Monthly Archives: January 2011
I conducted a vocal workshop in Krakow, Poland—next stop: Austria!
As a general rule: Women , girls and young boys tend to need more “vocal cord closure” so “nasty” sounds or hard consonants such as ‘g’ and ‘k’ and more open vowels such as ‘oh’ and ‘ah’ are a good … Continue reading
It is common for a beginning student to use the nasal sound as a way of feeling and sounding connected. Singing in the nose raises the larynx, therefore bringing the vocal cords closer together. It can work kind of like … Continue reading
I started using a “catty” meow exercise with some of my younger students who were having a hard time with the bratty concept of Nay or Nah(a as in cat). It has been so sucessfull that I have used it … Continue reading
Hello everybody, Here is an example of how one shouldn’t teach. I love it :). Later on we can speak about the nasality and how we can help the students with that problem. But first let’s read the text. From … Continue reading
I have a student who wants to audition and work for Disney this summer. Any advice on how to start the process?
Chelsey Wall Stallings What is another way of explaining “Narrowing through the bridges and breaks in your voice?” I did the classic, narrowing from one room, through a doorway talk and the moving a couch through a doorway talk, but … Continue reading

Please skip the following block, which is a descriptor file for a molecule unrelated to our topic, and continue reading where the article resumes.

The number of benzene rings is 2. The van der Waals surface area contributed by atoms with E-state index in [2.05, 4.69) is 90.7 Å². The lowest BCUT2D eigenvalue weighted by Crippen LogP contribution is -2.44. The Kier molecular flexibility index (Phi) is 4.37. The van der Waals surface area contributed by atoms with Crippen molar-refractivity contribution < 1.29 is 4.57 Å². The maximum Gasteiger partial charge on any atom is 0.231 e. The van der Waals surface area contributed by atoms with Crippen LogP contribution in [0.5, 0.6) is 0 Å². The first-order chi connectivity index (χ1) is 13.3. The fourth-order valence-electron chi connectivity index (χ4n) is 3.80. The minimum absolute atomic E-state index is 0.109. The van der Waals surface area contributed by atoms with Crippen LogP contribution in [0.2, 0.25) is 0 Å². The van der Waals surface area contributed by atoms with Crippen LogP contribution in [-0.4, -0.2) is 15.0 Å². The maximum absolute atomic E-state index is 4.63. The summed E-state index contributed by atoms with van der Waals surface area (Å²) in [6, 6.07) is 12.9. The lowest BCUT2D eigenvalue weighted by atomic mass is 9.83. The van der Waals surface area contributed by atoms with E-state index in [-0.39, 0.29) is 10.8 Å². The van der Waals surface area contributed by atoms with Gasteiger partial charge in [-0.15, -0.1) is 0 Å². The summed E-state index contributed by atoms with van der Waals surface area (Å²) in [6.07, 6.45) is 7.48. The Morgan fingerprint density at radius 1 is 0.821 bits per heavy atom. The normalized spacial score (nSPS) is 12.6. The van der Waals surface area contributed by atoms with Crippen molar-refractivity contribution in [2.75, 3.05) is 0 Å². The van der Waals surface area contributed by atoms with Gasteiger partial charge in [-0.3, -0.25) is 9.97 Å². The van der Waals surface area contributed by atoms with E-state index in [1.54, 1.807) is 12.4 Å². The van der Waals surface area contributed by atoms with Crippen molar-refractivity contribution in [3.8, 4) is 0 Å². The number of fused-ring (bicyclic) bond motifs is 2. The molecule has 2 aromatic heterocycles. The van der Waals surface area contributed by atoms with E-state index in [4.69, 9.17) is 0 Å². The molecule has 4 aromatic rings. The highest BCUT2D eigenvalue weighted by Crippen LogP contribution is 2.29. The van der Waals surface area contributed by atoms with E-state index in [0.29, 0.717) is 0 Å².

In Mix we refer to “breaks” as “bridges” or passageways. This is because when approached in the correct way we no longer have “breaks” in the voice, but simply a few notes that link one voice to another with no … Continue reading
Thank you for creating such a great platform for teachers and students! My best from Graz, Austria!
Hi all – I do a lot of college and conservatory audition coaching, primarily for musical theatre and acting programs. Recently, there has been an influx of students looking for good Bachelor’s-level songwriting programs, as opposed to the traditional classical … Continue reading